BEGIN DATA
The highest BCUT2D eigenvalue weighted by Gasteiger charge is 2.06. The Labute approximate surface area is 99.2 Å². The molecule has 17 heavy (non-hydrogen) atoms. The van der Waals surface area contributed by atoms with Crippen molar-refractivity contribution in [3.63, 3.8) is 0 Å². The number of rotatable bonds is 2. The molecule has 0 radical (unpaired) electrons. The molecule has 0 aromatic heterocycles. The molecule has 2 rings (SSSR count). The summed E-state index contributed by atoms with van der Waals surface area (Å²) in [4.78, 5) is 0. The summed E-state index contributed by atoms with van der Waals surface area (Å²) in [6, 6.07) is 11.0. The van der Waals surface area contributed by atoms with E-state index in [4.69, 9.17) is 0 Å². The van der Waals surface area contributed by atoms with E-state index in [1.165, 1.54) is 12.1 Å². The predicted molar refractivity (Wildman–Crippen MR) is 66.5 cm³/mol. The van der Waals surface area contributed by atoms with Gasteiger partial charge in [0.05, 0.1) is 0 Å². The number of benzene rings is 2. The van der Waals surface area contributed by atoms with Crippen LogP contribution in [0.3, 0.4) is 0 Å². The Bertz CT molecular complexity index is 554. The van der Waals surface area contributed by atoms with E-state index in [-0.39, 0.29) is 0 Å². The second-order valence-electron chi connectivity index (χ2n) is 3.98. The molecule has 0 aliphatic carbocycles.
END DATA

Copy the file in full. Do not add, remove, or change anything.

The highest BCUT2D eigenvalue weighted by Gasteiger charge is 2.06. The Labute approximate surface area is 99.2 Å². The molecule has 17 heavy (non-hydrogen) atoms. The van der Waals surface area contributed by atoms with Crippen molar-refractivity contribution in [3.63, 3.8) is 0 Å². The number of rotatable bonds is 2. The molecule has 0 radical (unpaired) electrons. The molecule has 0 aromatic heterocycles. The molecule has 2 rings (SSSR count). The summed E-state index contributed by atoms with van der Waals surface area (Å²) in [4.78, 5) is 0. The summed E-state index contributed by atoms with van der Waals surface area (Å²) in [6, 6.07) is 11.0. The van der Waals surface area contributed by atoms with E-state index in [4.69, 9.17) is 0 Å². The van der Waals surface area contributed by atoms with E-state index in [1.165, 1.54) is 12.1 Å². The predicted molar refractivity (Wildman–Crippen MR) is 66.5 cm³/mol. The van der Waals surface area contributed by atoms with Gasteiger partial charge in [0.05, 0.1) is 0 Å². The number of benzene rings is 2. The van der Waals surface area contributed by atoms with Crippen LogP contribution in [0.3, 0.4) is 0 Å². The Bertz CT molecular complexity index is 554. The van der Waals surface area contributed by atoms with E-state index in [-0.39, 0.29) is 0 Å². The second-order valence-electron chi connectivity index (χ2n) is 3.98. The molecule has 0 aliphatic carbocycles.